forces drove through Eastern Europe to Berlin before Germany surrendered in
1945. Although ravaged by the war, the Soviet Union emerged victorious from
the conflict and became an acknowledged superpower.
Soviet soldiers raising the Soviet flag over the
Soviet troops in winter gear supported by tanks Reichstag after its capture
During the immediate postwar period, the Soviet Union first rebuilt and then
expanded its economy, while maintaining its strictly centralized control. The
Soviet Union aided post-war reconstruction in the countries of Eastern Europe
while turning them into Soviet satellite states, founded the Warsaw Pact in
1955, later, the Comecon, supplied aid to the eventually victorious Communists
in the People's Republic of China, and saw its influence grow elsewhere in the
world. Meanwhile, the rising tension of the Cold War turned the Soviet Union's
wartime allies, the United Kingdom and the United States, into enemies.
Map of the Warsaw Pact countries
Stalin died on March 5, 1953. In the absence of an acceptable successor, the
highest Communist Party officials opted to rule the Soviet Union jointly, although
a struggle for power took place behind the facade of collective leadership. Nikita
Khrushchev, who had won the power struggle by the mid-1950s, denounced
Stalin's use of repression in 1956 and eased repressive controls over party and
society known as de-Stalinization.
Stalin's Grave by the Kremlin Wall Necropolis Nikita Khrushchev
During this period, the Soviet Union continued to realize scientific and
technological pioneering exploits; to launch the first artificial satellite, Sputnik 1;
a living dog, Laika; and later, the first human being, Yuri Gagarin, into Earth's
orbit. Valentina Tereshkova was the first woman in space 6, and Alexey Leonov
became the first person to walk in space.
Laika dog Yuri Gagarin
Following the ousting of Khrushchev, another period of rule by collective
leadership ensued, lasting until Leonid Brezhnev established himself in the early
1970s as the preeminent figure in Soviet political life. Brezhnev presided over a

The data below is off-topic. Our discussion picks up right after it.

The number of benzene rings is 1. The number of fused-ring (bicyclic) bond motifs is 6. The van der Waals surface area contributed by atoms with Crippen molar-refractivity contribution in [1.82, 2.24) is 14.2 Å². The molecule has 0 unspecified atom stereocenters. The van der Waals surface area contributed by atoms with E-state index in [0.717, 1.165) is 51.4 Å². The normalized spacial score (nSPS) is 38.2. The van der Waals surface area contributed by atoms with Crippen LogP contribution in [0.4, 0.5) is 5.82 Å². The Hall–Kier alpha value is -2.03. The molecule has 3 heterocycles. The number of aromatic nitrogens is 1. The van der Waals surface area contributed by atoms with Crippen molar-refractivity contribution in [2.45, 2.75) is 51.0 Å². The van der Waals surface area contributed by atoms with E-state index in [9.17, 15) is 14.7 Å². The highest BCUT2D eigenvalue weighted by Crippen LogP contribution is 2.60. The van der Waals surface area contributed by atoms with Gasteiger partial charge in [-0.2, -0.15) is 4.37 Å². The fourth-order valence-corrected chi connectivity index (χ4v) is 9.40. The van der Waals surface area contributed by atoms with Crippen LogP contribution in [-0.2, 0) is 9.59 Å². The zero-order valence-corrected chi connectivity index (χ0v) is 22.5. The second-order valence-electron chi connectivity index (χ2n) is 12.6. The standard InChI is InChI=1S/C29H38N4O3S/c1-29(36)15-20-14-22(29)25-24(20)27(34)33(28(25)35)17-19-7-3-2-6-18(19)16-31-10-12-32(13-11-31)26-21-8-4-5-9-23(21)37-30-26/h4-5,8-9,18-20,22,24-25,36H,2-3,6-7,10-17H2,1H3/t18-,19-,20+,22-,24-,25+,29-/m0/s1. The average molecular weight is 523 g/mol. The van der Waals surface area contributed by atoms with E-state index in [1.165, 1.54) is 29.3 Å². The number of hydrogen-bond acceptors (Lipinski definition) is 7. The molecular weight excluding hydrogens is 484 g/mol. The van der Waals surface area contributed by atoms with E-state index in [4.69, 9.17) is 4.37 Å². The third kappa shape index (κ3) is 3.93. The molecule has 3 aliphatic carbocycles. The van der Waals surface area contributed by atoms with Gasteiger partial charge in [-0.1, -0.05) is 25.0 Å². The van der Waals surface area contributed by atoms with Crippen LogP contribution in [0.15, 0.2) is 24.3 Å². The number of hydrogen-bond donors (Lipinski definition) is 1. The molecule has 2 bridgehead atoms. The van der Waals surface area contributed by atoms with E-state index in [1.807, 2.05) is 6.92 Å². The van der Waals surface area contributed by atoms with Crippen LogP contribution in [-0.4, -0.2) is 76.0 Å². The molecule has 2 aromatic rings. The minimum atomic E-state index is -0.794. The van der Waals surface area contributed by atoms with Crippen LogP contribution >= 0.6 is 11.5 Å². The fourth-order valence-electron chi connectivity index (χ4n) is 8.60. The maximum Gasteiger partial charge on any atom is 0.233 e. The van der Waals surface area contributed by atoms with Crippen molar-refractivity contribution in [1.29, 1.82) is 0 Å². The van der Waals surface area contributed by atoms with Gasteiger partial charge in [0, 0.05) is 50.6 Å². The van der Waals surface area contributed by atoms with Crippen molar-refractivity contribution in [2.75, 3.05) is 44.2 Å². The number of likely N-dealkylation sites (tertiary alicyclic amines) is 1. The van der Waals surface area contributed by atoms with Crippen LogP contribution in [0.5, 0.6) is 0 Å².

period of Détente with the West while at the same time building up Soviet
After some experimentation with economic reforms in the mid-1960s, the Soviet
leadership reverted to established means of economic management. Industry
showed slow but steady gains during the 1970s.
Leonid Brezhnev L. Brezhnev and J. Carter sign SALT II treaty
After the rapid succession of Yuri Andropov and Konstantin
Chernenko, transitional figures with deep roots in Brezhnevite
tradition, beginning in 1985 Mikhail Gorbachev made significant changes in the
economy (see Perestroika, Glasnost) and the party leadership.
Gorbachev moved to end the Cold War. In 1988, the Soviet Union abandoned its
nine-year war with Afghanistan and began to withdraw forces from the country.
Mikhail Gorbachev and Ronald Reagan sign the INF Treaty at
the White House
Boris Yeltsin was elected the chairman of the Congress. On June 12, 1990, the
Congress declared Russia's sovereignty over its territory and proceeded to pass
laws that attempted to supersede some of the USSR's laws.
The referendum gave Gorbachev a minor boost, and, in the summer of 1991, the
New Union Treaty was designed and agreed upon by eight republics which would
have turned the Soviet Union into a much looser federation.
On December 8, 1991, the presidents of Russia, Ukraine and Belarus signed the
Belavezha Accords which declared the Soviet Union dissolved and established
the Commonwealth of Independent States (CIS) in its place. While doubts
remained over the authority of the Belavezha Accords to dissolve the Union.